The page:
Movie Review: POINT BREAK

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point break20th Century Fox
1991
R

“Do you think that taxpayers would like it, Utah, if they knew that they were paying a federal agent to surf and pick up girls?”
“Babes.”
“I beg your pardon?”
“The correct term is ‘babes’, sir.”

It was the summer of 1991. I was on the cusp of my Senior Year in high school, and that particular summer vacation was turning out to be the best ones of my teenage years. One of the factors were the movies from that summer, one of which happened to be the action classic Point Break.

Let me go ahead and get this out of the way: I haven’t seen the 2015 remake. Neither do I have any intention to do so, ever. An unneccisary abomination, it is.

Yeah, you can probably guess which way this review article is going to go. Ah, nostalgia glasses.

Hang ten and hang tough, Johhny. Rookie FBI agent Johnny Utah is learning to ride the waves. His mission: infiltrated a group of extreme surfers who may be the Ex-Presidents, bank robbers whose MO includes wearing masks of former White House denizens. Keanu Reeves portrays Johnny, Patrick Swaze is charismatic thrill seeker Bodhi and Academy Award-winning director Kathryn Bigelow delivers an adrenaline rush of gnarly rides, sky dives and danger in Point Break.

The original Point Break is a bodaciously awesome action flick from the early 1990s that will always be a constant presence in my movie collection. I can understand why some would consider this a “bad movie”. I’m not denying that it’s not. Then again, my tastes don’t exactly run with those Oscar-nominated type movies that everyone who wants to look like a cultured elitist always say they like. I don’t really get those type of people, and I have several in my circle of friends who are like that, so it’s not like I’m a snob about it or anything. Although my superior tastes are quite evident, I don’t have to point that out.

Anyway, Point Break ranks up there with the likes of Beverly Hills Cop and Lethal Weapon, with a veritable bromance between Patrick Swaze and Keanu Reeves, and a performance by Gary Busey that can only be considered “subdued” by Busey standards. There’s Souix City’s own Lori Petty as the persnickety surfer love interest, and we even get a bit appearance by a Red Hot Chili Pepper. Not Flea, though. That singer guy. Also, the movie ends on a Ratt song. That’s how awesome this movie is.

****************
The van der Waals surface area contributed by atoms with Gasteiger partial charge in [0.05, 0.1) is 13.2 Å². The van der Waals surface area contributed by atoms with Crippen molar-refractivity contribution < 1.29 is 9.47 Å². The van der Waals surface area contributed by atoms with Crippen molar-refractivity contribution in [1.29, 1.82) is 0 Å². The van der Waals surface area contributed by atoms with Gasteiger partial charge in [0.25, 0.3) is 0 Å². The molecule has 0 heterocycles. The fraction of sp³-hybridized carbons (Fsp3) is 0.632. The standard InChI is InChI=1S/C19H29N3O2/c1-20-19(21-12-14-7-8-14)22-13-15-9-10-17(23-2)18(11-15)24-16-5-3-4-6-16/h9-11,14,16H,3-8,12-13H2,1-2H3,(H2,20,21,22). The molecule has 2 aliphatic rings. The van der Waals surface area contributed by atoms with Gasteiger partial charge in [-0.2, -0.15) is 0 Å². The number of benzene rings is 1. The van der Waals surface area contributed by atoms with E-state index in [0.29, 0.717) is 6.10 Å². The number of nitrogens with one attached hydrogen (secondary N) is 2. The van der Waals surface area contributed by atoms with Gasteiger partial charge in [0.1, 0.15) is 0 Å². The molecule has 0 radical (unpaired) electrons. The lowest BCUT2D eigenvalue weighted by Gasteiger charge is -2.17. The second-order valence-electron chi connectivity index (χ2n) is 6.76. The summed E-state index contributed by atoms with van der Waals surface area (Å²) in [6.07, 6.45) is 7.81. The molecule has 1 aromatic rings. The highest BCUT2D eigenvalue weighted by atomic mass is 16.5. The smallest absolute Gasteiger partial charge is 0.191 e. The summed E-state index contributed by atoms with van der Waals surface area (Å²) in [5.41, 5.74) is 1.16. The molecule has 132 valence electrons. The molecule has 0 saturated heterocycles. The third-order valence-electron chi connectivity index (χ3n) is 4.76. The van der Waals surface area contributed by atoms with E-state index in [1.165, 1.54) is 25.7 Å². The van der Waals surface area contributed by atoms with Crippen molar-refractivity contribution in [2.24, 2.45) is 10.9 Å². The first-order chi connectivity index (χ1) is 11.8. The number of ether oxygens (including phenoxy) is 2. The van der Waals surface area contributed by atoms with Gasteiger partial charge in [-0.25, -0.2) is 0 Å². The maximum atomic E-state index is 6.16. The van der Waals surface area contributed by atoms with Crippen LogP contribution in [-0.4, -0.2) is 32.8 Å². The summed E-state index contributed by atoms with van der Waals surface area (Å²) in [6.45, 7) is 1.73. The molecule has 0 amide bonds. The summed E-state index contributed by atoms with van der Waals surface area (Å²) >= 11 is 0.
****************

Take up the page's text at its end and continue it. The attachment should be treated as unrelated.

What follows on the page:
So, yeah. I love Point Break. I watch it all the time since that day back in the summer of 1991. I’m probably going to watch it tonight after posting this, as a matter of fact. You should watch it too. That’s all.

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Movie Review: SAMURAI COP

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samurai copCinema Epoch
1991
NR

“Why did you go under?”
“Because I’m an undercover cop.”

In case you’re wondering, yes…it was the title of this movie alone that sunk its hooks into me and made me watch this exercise in bad cinema. Fortunately, the level of cheeseball this manages to attain is amazing.

The Katana Gang is out of control in Los Angeles. They’re involved in everything from gambling and extortion to drugs. They’ve bullied their way to the top of the underworld through their unmatched brutality. The police are stymied in their efforts to take the Japanese mob down. The Yakuza’s code of silence is unbreakable and the police can’t bring any charges against them. So they’ve brought in an expert. Joe Marshal, nicknamed “The Samurai”, is an expert in Japanese culture and martial arts and if it takes a blood drenched street brawl to bring the mobsters to their knees, then Samurai Joe is ready to RUMBLE!

Samurai Cop is, in a word, amazeballs. It tries to be a Lethal Weapon-style buddy cop movie with a martial arts angle — predating Rush Hour by seven years. But, by shear incompetence and unintentional hilarity levels alone, Samurai Cop manages to become that kind of action movie that’s entertaining for all the wrong reasons. From the bug-eyed overacting from the lead actor, to the groan-worthy dialogue, to the hilarious martial arts action scenes, and using a wig at one point due to miscommunication with the lead actor…Samurai Cop must be seen to be believed. This is truly a So Bad It’s Good gem, people.